It started innocently enough, a bit of tilling and planting, no real addiction. But then I started watching my leader board. I was thousands of points down.

I was going to have to up the ante. I started trading in hay bales for extra points, designing my farm for maximum productivity, and calculating the most profitable crops per hour.

I’m sure I don’t need to point out that it was becoming tragic.

But it didn’t stop there, it escalated. I feverishly monitored the farms of others. Harassed friends to join and visit my farm. At one point I had the log in details for several members of my family and I farmed their plots too.  I spent hours making symmetrical borders, purchasing pretty wells, and garden features.

I still hadn't realised how bad it was and people were starting to comment.

Then the most ridiculous sentences started rolling off my tongue.

-I can’t make that, sorry, I have to expand the farm.
-Damn is that the time, I need to go harvest my raspberries.

I spent an entire night buying and selling hay bales and went up at least three levels, a monotonous task that involved clicking and more clicking.

The next day the other addicts started asking questions.

-So how did you get so many points so fast?
-What were you doing, in one night, did you buy points?

I smiled knowingly at them all.

-Simple calculations, seeing as you’re so talented at these games I am sure you can figure it out.

Then it hit me, I was hoarding my Farmville secret. I thought I was really something. I had been sucked in. I noticed others avoiding me for fear I would spout feverish monologues about my farm. So I forced myself to quit the farm, to sell it all and step away from fake sheep and palm trees. I was never, ever playing another Facebook game again, any game for that matter.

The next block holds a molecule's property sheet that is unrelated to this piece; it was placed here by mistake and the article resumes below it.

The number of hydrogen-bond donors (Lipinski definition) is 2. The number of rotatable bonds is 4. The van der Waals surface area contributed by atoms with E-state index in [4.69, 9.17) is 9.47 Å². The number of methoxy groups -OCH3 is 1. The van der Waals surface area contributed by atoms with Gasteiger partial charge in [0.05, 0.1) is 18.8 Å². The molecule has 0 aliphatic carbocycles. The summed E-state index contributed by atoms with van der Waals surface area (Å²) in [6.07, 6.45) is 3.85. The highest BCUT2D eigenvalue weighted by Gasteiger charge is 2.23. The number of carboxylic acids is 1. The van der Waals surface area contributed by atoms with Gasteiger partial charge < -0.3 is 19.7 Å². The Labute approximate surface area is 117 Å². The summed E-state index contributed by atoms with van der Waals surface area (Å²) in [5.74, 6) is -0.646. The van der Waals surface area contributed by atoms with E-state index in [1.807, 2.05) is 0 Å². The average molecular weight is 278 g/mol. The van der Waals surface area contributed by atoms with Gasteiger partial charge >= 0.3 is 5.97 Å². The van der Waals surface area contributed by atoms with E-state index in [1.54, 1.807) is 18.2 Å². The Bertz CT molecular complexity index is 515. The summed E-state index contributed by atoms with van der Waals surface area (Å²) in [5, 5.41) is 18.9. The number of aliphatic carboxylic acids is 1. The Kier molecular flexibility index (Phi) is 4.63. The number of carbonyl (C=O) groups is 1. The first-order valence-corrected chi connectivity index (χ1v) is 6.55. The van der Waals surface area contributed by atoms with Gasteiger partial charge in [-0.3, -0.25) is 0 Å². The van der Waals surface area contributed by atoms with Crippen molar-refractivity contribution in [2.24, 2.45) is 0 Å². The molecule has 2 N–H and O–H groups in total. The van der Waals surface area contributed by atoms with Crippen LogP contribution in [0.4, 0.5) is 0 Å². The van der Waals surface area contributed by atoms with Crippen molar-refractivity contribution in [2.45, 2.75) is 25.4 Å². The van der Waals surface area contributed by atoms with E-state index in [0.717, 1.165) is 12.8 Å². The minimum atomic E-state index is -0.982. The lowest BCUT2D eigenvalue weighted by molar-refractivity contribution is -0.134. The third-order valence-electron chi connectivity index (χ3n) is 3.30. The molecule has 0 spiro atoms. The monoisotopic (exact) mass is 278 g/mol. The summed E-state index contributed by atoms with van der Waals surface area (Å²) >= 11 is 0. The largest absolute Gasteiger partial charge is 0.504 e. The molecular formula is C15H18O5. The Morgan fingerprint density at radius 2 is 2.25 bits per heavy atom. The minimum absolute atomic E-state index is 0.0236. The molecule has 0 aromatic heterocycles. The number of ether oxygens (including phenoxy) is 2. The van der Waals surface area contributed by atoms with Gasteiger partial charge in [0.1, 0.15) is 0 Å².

A year later someone showed me word twist…and well….

Wednesday, April 3, 2013

The One Teacher You Will Never Stop Blaming

I spent my junior cert years plagued by the Home Economics Teacher. Things might have turned out differently if it wasn't for her constant obsession with: order, cleanliness, organisation, bland food and boring sewing tasks. No thirteen year old in their right mind thinks making an apron or oven-glove is fun.  Now help them make a boob-tube or mini-skirt and you will have sewing converts for life.

But our issues didn't start there. Oh no, that’s most likely where they ended.

First there was her insistence on calling me “Aiiil-vaaaaa”. This ended in a three year long stale-mate. I wouldn't answer to it and she couldn't bring herself to pronounce it the correct way.

Then there was the first time we made cake as a class, I sat eating the licks from a spoon as we waited for the cakes to bake. Only to hear a deathly silence descend as she loomed over me hissing,